• people that take these artificial sweeteners actually do compensate from other sources. Sweeteners are most commonly used in soft drinks. The second most common use of high intensity sweeteners is for oral hygiene products (toothpaste, mouthwash). Topic 7: Adverse Food Reactions The learning goals of this topic are to: 1.Explain the difference between natural and unintentional toxins and how they enter the food supply. 2.Discuss the characteristics of health issues related to adverse food reactions. 3. Compare different types of microbes, how they enter the food supply and methods for preventing contamination. 4.Describe chemical reactions associated with foods and different methods of preparation and cooking.
Nine Loevenbruck LESSON 1: ADVERSE FOOD REACTIONS I VIDEO 1:E coli O157:H7is a bacterium that can be lethal. •when the animals are butchered, sometimes the intestines (where the bacteria lives without harming them) get ruptured, and you get contamination of the meat. •Not a problem if you cook the meat, but in steak tartare yes •Spinach or cantaloupe can be contaminated by this bacteria, if they are fertilized with manure that is contaminated with this bacteria •If apple juice is unpasteurized, it can harbor E. coli. •bottled garlic that is stored under oil can produce botulin, one of the most toxic substances that exists •bottled carrot juice can give rise to botulinNot all modsare dangerous, but some are Perceived Risks vs Real Risks 1820 in New Jersey, tomatoes weren’t eaten in America but were in Europe. The tomatois in the same botanical family as the belladonna plant. •By association, the tomato was thought to be toxic. Robert Gibbon Johnson: ad in a local newspaper inviting people to watch him eat a tomato. Tomatoes contain a variety of antioxidants including a chemical called lycopene. •Lycopenehas been associated with reducing the risk of macular degeneration and generally keeping people healthy. Many beneficial in the prevention of prostate cancer In 1850, Arthur Hasall, an English physician, picked up a fork after he had mashed his gooseberries and found that it was coated with copper. •iron can react with copper compounds, and you get an oxidation reduction reaction and the ionic copper is reduced to metallic copper. In early 1900’s, chalk was added to watered down milk; arsenic and boric acid sprinkled on meat and fish to retard spoilage (used as preservative) and lard was added to “extend” butter. Copper salts were added to make vegetables more green. Plaster of Paris (calcium sulfate) was added to bread instead of flour bc cheaper. Tea would be extended by adding indigo. Today, our food supply in fact is quite closely regulated. Unintentional toxins; naturally occurring toxins; problems with body chemistry; idiosyncratic reactions; contamination with microbes VIDEO 2:Unintentional toxins There are pesticide residues on our food. •People overestimate rare risks.
Nine Loevenbruck People underestimate common risks. Pesticidescan be a real problem, not when they are present in trace amounts on the food, but when they are somehow improperly used. Aldicarbis a pesticide referred to as a cholinesterase inhibitor. It inhibits a very important enzyme that is present in insects but is present in humans as well. •aldicarb is used, for example, on cucumbers. •One of the symptom of aldicarb poisoning is “wriggling under skin like worms” •aldicarb used instead of pepper on cabbage salad: cramps, nausea, diarrhea, dizziness, sweating, muscle twitching, blurred vision Mercuryin fish, for example in large tuna, comes from burning coal that reacts with bacteria in the water and converts to methyl mercury and that is found in the fish. •Pregnant women are advised to stay away from predator fish that concentrate mercury Naturally Occurring ToxinsConiineis found in hemlock. •The ancient Greeks used to carry out executions by asking the victim to drink the juice of the hemlock plant. Whenever potatoes are trying to sprout (they get a green coloring: chlorophyll), it produces solanine(natural insecticide) which is water soluble and can cause gastric problems. The natural world is full of poisonousmushrooms. •death cap mushroom: one of the most poisonous mushrooms. Death comes from ingestion of amanitin (a toxin that will kill humans but not rabbits). •Amanita muscariacontains a variety of toxins including muscacrine (can be lethal) Moldscan produce a large variety of myotoxins (not all dangerous materials). •Penicillium notatum mold produces penicillin. Grainsare the most susceptible to producing molds that are toxic. •mycotoxins can be found on cereals of all kinds. One particular family of toxins is called the aflatoxin(ochratoxin, patulin, fusarium…) •probably the most carcinogenic substances known By using genetically modifiedcorn, we can cut down on the presence of molds. •By inducing the corn to produce an insecticide, insects are discouraged from eating the corn. Mould grows where insects have bitten into the corn.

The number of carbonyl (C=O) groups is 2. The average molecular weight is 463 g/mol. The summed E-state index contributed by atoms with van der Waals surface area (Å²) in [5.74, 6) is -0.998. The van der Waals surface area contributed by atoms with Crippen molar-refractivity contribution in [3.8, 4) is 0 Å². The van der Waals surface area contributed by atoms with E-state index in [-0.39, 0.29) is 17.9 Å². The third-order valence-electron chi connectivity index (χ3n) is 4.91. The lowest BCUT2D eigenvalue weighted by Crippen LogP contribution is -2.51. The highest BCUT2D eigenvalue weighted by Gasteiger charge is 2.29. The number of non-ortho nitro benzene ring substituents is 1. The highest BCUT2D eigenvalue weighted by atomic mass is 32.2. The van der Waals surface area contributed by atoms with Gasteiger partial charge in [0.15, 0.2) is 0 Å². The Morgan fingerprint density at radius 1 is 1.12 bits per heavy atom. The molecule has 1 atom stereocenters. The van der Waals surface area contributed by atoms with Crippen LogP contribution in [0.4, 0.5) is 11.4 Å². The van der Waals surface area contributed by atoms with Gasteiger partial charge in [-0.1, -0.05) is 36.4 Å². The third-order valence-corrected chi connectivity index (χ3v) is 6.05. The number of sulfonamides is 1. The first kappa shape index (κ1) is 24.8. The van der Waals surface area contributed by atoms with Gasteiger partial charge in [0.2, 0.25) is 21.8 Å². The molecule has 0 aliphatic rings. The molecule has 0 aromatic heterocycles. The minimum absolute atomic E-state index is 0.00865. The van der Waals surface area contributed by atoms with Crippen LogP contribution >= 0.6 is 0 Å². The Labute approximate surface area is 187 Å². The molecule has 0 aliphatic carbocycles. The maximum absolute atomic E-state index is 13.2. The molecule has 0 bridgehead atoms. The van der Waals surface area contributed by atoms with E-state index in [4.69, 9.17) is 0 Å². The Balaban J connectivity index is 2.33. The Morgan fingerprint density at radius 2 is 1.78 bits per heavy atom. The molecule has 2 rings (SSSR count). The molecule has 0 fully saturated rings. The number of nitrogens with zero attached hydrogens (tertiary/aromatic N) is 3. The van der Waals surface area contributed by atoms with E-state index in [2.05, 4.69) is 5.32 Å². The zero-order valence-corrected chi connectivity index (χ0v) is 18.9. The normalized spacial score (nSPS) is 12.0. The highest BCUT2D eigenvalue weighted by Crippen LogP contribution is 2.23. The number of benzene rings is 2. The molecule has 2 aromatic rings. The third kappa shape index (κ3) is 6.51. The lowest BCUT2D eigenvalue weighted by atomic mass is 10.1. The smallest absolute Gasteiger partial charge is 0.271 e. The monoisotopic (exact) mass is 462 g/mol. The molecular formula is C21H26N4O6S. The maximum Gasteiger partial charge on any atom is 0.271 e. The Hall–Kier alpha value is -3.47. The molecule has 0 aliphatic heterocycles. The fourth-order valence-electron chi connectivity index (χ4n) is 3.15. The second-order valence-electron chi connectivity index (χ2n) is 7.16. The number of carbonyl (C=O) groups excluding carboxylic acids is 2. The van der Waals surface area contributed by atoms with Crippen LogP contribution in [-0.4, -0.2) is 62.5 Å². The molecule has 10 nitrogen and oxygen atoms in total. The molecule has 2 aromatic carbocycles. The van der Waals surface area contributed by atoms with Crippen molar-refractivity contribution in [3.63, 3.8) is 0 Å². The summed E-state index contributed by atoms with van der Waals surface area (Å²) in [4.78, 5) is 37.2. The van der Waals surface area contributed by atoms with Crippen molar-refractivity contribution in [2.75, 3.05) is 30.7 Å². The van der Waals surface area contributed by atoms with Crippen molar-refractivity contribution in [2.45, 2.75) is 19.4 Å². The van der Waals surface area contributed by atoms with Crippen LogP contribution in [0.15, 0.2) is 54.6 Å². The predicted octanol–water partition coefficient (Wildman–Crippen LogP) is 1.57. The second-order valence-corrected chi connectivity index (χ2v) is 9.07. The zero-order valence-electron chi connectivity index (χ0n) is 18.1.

- Spring '11
- Silent Spring, World Health Organization, Pesticide, synthetic pesticides